Wed. Sep 27th, 2023

Canadian wildfires have been sending dangerous waves of air pollution down into Southeast Michigan this summer — drastically reducing the region’s air quality at times.

Health professionals have urged people to stay inside to avoid long-term effects from record poor air quality.

But humans are not the only ones who may have their health endangered from the wildfires. Animals may also be experiencing the dangerous impacts of smoke that can harm their respiratory health. 

“It’s important to recognize that animals actually can be even more sensitive, particularly dogs and cats,” says Dr. Rena Carlson, president of the American Veterinary Medical Association. “When it comes to smoke and air quality, their respiratory system is a lot more sensitive than ours.”

Read: Navigating through the Canadian wildfires’ effect on Michigan air quality

Animals that are at higher risk of air pollution effects include older pets, animals that have lung or heart problems, and dogs and cats that have shorter noses.

“If they’re getting bad, you will notice coughing, maybe some sneezing…they may not be as active as they used to,” Carlson explains.

Calrson says the best way to protect pets from air pollution is by keeping them inside and limiting their activity. If pets cannot be kept indoors, provide them with some sort of shelter.

However, there are some animals that don’t have the opportunity to remain indoors.

Olivia Sanderfoot is a postdoctoral fellow at the University of California, Los Angeles at the La Kretz Center for California Science. Sanderfoot claims there’s evidence within her research that shows animals experience some of the same health effects that people do when exposed to wildfire smoke.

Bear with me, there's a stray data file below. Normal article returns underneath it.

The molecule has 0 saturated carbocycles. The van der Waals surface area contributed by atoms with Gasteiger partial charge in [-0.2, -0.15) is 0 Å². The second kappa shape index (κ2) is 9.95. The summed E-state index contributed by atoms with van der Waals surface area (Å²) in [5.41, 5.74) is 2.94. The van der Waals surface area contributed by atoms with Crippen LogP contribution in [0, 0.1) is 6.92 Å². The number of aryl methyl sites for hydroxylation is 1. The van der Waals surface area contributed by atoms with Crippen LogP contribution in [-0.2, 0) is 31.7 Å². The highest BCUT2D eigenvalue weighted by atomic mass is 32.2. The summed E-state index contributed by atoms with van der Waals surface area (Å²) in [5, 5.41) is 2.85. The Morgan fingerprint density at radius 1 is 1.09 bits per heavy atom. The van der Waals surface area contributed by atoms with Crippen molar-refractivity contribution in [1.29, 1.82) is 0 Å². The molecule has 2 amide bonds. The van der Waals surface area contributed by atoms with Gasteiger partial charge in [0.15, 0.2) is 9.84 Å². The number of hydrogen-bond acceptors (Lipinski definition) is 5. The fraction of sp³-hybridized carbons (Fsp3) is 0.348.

“In order to keep our ecosystem intact, we need to keep animals safe.” – Olivia Sanderfoot, University of California fellow

However, since there is very limited research involving wildfire’s impacts on wildlife, no specifics can be recognized.

“I don’t think we have enough information on wildfire smoke impacts on wildlife to know which species are most vulnerable,” says Sanderfoot. “My hypothesis is that smaller birds with higher metabolic rates…or wildlife species that experience smoke exposure more regularly are more likely to be impacted.”

Sanderfoot explains fire regimes, or historic patterns of fires in ecosystems, across the United States. There are places like California where smoke occurs yearly — and places like Michigan where heavy smoke pollution is less frequent.

“I think understanding how species respond to smoke, but also how those responses vary in place and time depending on the history of a place, is going to be really important in order to determine if vulnerability is different depending on experience and exposure and place,” Sanderfoot predicts.

According to Sanderfoot, the best way to fully understand the impacts wildfires have on wildlife is by conducting more research and building collaboration between ecologists and atmospheric scientists. There are only about 40 relevant studies on the impacts of wildfire smoke on wildlife.

“We don’t know much about how animals are impacted. In order to keep our ecosystem intact, we need to keep animals safe,” Sanderfoot says. “If we can’t do anything about the smoke — but we can better understand how smoke is impacting the health and behavior of animals — we could prioritize other actions to give them the best shot.”

Sanderfoot is currently conducting multiple wildfire smoke related studies.  Her work can be found on her website.

Find more information on pet health during poor air quality days at

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By admin